With the announcement of the latest iPhone device this week, the House Telecommunications Subcommittee is holding a hearing today on how more efficient spectrum use by government agencies can translate into benefits for not only millions of American mobile broadband consumers, but for the economy itself. The timing for the hearing couldn’t be better, for it underscores that in a time of ever-increasing consumer demand for mobile services, the goal of freeing up underutilized federal spectrum for commercial mobile services must continue to be one of the nation’s highest technology and economic priorities.
If you’ve listened to commentators on Apple’s patent case against Samsung, you might think last month’s verdict will send us back to the days of payphones and dial-up internet. Some are claiming it will lead to higher prices and reverse the trend of innovation, and others are calling for an end to software patents.
Antitrust enforcement has seen a welcome revival during President Obama’s first term. A highlight of this resurgence was the Department of Justice’s suit to block the proposed mega-merger between AT&T and T-Mobile last fall. Following an exhaustive investigation, the DOJ challenged and ultimately blocked the proposed merger in an effort to maintain a competitive wireless marketplace and ensure that the antitrust laws remained, as Justice Marshall stated, “the Magna Carta for free enterprise.”
Like millions of Americans, I mourn the loss of Neil Armstrong, a personal hero and a national icon. One of my earliest childhood memories was of watching the Eagle lunar module land on the Moon and later that night, my parents waking us to see history in the making as Neil stepped out of the “LEM” onto the lunar surface. It was an historic first step by a human being on another celestial body.
The accomplishments of the Apollo moon missions are on my mind and even more so with the passing of Neil Armstrong. Why? Because leaving the Moon in 1972 with no planned return was like winning the Super Bowl, then skipping the playoffs for more than forty years. America's absence from the field of human space exploration is not the result of a lack of talent, but from a failure to develop a game plan and the visionary leadership to see it through.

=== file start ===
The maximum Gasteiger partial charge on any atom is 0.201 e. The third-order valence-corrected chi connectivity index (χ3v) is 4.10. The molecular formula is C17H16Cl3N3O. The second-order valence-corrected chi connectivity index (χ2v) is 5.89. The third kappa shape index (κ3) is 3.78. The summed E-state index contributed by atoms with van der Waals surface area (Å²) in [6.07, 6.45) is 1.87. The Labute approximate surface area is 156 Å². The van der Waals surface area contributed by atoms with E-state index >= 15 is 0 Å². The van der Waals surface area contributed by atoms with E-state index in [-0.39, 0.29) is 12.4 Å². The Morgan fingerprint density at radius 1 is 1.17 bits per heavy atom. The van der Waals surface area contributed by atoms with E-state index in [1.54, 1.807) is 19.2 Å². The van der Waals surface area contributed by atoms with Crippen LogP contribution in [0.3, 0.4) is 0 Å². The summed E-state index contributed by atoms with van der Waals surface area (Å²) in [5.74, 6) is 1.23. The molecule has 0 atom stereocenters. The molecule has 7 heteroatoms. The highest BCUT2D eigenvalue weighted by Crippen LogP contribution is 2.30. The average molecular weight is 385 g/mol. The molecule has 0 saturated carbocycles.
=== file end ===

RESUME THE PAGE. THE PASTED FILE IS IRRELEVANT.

On June 29, a “super derecho,” a quick-moving wind and thunder storm, slammed 700-miles along the east coast including the Washington metro area, leaving 3.5 million households without power and causing 22 deaths. Unfortunately, most people had no idea it was coming until it was overhead.
Imagine the effect the storm had on the thousands of aircraft in-flight that evening and on airports with thousands of passengers and dozens of scheduled departures and arrivals every hour.
Rarely has an agency exhibited a greater degree of schizophrenia than the FCC did last week, when it issued its Eighth Broadband Progress Report (Broadband Report) and its Special Access Report and Order. One decries the lack of broadband access for the 6 percent of the U.S. population that lives in the most sparsely populated areas. The other encourages America’s largest enterprises to perpetuate their use of non-broadband networks throughout the U.S.
Great music has always had a way of spreading, no matter the technology or the era. In ancient times, if a song had that special something, it was passed down orally, person to person, family to family, from generation to generation. Today, technology enables us to hear the latest hit almost as soon as it is created and recorded. And digital music innovators like LastFM, Music Choice, Pandora, SiriusXM and countless others are making it easier than ever to hear the music we love, whenever and wherever. Whether it’s at home, at work, or on our mobile devices, the benefits of our nation’s creative community are now available at the touch of a button (or click of a mouse).
The ink has barely dried on the Leahy America Invents Act and two Congressmen felt it necessary last week to introduce another piece of patent reform legislation. This one, called the Saving High–Tech Innovators from Egregious Legal Disputes Act of 2012 or the SHIELD Act, is nothing more than a gift to large computer technology companies and their lobbyists and an attack on American inventors.
At a time when the House, Senate, and White House have been unable to come to agreement on a host of issues, the bipartisan consensus on the need to act on cybersecurity has offered some hope for action. The inability of the Senate to proceed to debate the various proposals is thus particularly disappointing. But there is a possible path forward.
Former White House Chief of Staff Rahm Emanuel, now Mayor of Chicago, once famously said: “You never want a serious crisis go to waste.” This is a dictum the National Association of Broadcasters (NAB) has followed time and again in its effort to force cell phone manufacturers to include radio chips in all of our phones. The latest crisis that elicited yet another NAB lobbying effort were the recent storms that tore through the Washington area on June 29-30.